We expect advanced breeding techniques combined with improved production practices and capital investments will continue to contribute to improved germplasm quality and yields for our seed offerings, leading to increased global demand for both our branded germplasm and our licensed germplasm. We plan to improve and grow our vegetable seeds business, which has a portfolio focused on 23 crops. We continue to apply our molecular breeding and marker capabilities to our vegetable seeds germplasm, which we expect will lead to business growth. The business integration into a global platform, along with a number of process improvements, has improved our ability to develop and deliver new, innovative products to our broad customer base. The acquisition of Aly Participacoes Ltda. will enable us to combine our areas of breeding expertise to enhance yields in sugarcane, a crop that is vital to addressing growing global food and fuel demands. We also plan to

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continue making strategic acquisitions in our seed businesses to grow our branded seed market share, expand our germplasm library and strengthen our global breeding programs. We expect to see continued competition in seeds and genomics. We believe we will have a competitive advantage because of our global breeding capabilities and our multiple-channel sales approach in the United States for corn and soybean seeds.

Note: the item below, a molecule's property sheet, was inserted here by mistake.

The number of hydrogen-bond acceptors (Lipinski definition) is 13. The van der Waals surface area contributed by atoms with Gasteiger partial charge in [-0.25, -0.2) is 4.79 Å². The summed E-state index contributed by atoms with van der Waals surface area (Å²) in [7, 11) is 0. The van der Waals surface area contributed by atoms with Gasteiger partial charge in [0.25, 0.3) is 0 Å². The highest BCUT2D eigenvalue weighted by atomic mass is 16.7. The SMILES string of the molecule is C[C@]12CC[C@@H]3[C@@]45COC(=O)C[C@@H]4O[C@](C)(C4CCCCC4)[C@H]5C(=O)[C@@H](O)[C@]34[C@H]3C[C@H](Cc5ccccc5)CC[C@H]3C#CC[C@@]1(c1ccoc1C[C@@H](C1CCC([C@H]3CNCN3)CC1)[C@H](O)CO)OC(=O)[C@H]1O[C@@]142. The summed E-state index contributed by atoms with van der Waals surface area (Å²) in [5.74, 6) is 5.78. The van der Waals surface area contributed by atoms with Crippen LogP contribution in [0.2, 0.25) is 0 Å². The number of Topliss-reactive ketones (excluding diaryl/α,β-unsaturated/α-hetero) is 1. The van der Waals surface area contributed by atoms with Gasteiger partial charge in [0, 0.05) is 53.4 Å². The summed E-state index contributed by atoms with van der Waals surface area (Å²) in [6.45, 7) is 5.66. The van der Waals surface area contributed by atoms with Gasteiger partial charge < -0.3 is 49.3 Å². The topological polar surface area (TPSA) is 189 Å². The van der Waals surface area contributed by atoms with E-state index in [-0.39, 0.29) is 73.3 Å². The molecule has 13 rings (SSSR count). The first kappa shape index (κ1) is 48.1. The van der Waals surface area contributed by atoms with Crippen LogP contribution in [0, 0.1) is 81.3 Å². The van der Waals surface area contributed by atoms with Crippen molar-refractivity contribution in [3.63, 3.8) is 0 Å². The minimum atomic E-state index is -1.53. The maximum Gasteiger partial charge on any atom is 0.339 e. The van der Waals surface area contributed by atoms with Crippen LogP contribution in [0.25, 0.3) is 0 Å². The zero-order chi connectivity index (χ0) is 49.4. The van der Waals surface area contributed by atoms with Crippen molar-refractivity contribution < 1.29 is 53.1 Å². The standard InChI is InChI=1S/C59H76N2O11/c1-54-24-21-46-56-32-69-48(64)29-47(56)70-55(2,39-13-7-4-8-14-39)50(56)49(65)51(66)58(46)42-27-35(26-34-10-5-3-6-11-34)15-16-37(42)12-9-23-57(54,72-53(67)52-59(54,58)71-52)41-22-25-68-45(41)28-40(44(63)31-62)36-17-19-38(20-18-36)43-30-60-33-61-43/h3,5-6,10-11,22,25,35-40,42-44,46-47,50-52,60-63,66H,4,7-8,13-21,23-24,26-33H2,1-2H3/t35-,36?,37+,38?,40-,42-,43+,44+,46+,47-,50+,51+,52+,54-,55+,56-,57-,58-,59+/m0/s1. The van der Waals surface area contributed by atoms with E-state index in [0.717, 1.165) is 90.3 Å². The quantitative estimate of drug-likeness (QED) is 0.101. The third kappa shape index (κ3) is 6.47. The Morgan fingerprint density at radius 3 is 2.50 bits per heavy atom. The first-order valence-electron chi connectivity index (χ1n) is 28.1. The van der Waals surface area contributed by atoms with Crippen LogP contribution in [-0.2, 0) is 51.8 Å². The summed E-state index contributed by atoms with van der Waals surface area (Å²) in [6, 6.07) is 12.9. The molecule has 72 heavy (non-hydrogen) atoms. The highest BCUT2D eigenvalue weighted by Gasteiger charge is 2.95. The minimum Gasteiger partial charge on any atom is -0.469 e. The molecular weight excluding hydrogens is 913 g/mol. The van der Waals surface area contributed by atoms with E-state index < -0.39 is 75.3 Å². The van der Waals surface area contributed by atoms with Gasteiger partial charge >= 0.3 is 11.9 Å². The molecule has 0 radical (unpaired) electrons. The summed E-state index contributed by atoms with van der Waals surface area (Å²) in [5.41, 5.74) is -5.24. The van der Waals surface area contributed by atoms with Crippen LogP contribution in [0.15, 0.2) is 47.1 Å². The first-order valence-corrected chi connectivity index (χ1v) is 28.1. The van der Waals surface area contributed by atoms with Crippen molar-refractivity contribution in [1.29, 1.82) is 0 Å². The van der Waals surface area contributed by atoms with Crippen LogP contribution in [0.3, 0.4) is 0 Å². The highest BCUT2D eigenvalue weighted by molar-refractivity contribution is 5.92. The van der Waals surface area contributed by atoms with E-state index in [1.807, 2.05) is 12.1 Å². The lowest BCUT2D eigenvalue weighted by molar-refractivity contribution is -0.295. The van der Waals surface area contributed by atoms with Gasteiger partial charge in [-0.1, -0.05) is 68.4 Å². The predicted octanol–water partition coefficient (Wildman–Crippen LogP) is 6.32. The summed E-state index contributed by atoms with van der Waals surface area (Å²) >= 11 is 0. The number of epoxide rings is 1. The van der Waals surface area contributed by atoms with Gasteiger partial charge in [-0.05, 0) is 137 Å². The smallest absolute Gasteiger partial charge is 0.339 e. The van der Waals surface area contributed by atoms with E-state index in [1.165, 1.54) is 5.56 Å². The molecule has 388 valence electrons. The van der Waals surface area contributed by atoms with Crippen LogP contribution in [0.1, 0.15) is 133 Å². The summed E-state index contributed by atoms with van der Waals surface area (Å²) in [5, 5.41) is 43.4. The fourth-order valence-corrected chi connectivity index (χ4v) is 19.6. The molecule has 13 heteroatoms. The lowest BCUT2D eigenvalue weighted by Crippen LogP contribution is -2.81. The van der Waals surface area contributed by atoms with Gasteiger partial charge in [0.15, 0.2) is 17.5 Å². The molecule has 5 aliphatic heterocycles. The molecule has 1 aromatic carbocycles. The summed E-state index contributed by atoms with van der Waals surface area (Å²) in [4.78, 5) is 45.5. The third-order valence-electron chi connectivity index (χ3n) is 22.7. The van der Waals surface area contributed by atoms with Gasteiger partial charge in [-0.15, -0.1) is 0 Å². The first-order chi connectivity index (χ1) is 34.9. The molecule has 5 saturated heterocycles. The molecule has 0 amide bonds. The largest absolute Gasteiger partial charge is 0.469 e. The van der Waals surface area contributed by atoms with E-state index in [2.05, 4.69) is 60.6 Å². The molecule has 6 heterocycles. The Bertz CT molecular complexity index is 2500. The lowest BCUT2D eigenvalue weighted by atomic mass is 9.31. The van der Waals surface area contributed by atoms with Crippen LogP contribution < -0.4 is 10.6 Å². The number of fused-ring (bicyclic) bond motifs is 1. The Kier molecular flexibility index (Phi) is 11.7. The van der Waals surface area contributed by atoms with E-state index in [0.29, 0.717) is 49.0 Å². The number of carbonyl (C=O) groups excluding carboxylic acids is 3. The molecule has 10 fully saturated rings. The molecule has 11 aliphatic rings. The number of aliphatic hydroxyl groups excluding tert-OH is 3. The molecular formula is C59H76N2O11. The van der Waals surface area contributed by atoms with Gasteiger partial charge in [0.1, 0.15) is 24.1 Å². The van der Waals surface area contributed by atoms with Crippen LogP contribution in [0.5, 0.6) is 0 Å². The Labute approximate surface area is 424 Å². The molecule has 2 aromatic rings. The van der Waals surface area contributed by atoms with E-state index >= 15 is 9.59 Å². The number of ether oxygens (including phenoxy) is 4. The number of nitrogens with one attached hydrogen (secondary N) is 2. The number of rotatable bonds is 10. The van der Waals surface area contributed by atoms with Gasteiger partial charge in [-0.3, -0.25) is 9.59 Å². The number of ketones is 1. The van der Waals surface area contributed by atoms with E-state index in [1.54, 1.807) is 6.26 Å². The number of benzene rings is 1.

Commercialization of second- and third-generation traits and the stacking of multiple traits in corn and cotton are expected to increase penetration in approved markets, particularly as we continue to price our traits in line with the value growers have experienced. In 2011, we saw higher-value, stacked-trait products representing a larger share of our total U.S. corn seed sales than they did in 2010. We experienced an increase in competition in biotechnology as more competitors launched traits in the United States and internationally. Acquisitions may also present mid-to-longer term opportunities to increase penetration of our traits. We believe our competitive position continues to enable us to deliver second- and third-generation traits when our competitors are delivering their first-generation traits.